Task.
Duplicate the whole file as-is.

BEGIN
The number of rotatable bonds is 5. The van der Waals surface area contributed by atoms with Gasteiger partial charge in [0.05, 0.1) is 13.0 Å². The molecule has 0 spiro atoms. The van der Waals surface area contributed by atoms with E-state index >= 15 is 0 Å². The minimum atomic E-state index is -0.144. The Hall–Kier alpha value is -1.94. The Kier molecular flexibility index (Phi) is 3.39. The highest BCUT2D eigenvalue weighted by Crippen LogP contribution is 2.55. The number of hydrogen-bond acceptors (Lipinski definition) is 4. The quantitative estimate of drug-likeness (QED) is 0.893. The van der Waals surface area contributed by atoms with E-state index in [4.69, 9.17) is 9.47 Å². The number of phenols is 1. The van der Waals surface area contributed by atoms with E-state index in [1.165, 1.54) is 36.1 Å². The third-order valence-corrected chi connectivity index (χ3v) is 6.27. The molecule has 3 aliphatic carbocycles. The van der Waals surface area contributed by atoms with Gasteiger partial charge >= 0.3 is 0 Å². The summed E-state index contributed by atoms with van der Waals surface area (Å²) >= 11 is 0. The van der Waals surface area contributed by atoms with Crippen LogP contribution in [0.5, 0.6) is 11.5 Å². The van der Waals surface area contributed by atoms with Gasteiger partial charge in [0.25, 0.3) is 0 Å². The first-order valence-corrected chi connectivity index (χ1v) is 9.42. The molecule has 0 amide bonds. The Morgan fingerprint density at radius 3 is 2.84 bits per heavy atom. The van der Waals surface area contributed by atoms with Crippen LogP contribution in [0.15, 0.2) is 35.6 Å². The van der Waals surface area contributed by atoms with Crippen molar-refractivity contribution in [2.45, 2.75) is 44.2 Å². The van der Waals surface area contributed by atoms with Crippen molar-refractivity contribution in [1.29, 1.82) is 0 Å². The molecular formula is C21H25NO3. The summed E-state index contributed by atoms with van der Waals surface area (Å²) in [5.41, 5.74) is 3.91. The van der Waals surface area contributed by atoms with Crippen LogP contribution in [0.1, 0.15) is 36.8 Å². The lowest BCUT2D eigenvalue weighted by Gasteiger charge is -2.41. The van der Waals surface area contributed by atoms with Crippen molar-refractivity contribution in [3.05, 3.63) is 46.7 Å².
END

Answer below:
The number of rotatable bonds is 5. The van der Waals surface area contributed by atoms with Gasteiger partial charge in [0.05, 0.1) is 13.0 Å². The molecule has 0 spiro atoms. The van der Waals surface area contributed by atoms with E-state index >= 15 is 0 Å². The minimum atomic E-state index is -0.144. The Hall–Kier alpha value is -1.94. The Kier molecular flexibility index (Phi) is 3.39. The highest BCUT2D eigenvalue weighted by Crippen LogP contribution is 2.55. The number of hydrogen-bond acceptors (Lipinski definition) is 4. The quantitative estimate of drug-likeness (QED) is 0.893. The van der Waals surface area contributed by atoms with E-state index in [4.69, 9.17) is 9.47 Å². The number of phenols is 1. The van der Waals surface area contributed by atoms with E-state index in [1.165, 1.54) is 36.1 Å². The third-order valence-corrected chi connectivity index (χ3v) is 6.27. The molecule has 3 aliphatic carbocycles. The van der Waals surface area contributed by atoms with Gasteiger partial charge >= 0.3 is 0 Å². The summed E-state index contributed by atoms with van der Waals surface area (Å²) >= 11 is 0. The van der Waals surface area contributed by atoms with Crippen LogP contribution in [0.5, 0.6) is 11.5 Å². The van der Waals surface area contributed by atoms with Gasteiger partial charge in [0.25, 0.3) is 0 Å². The first-order valence-corrected chi connectivity index (χ1v) is 9.42. The molecule has 0 amide bonds. The Morgan fingerprint density at radius 3 is 2.84 bits per heavy atom. The van der Waals surface area contributed by atoms with Crippen LogP contribution in [0.15, 0.2) is 35.6 Å². The van der Waals surface area contributed by atoms with Crippen molar-refractivity contribution in [2.45, 2.75) is 44.2 Å². The van der Waals surface area contributed by atoms with Crippen molar-refractivity contribution in [1.29, 1.82) is 0 Å². The molecular formula is C21H25NO3. The summed E-state index contributed by atoms with van der Waals surface area (Å²) in [5.41, 5.74) is 3.91. The van der Waals surface area contributed by atoms with Crippen LogP contribution in [0.1, 0.15) is 36.8 Å². The lowest BCUT2D eigenvalue weighted by Gasteiger charge is -2.41. The van der Waals surface area contributed by atoms with Crippen molar-refractivity contribution in [3.05, 3.63) is 46.7 Å².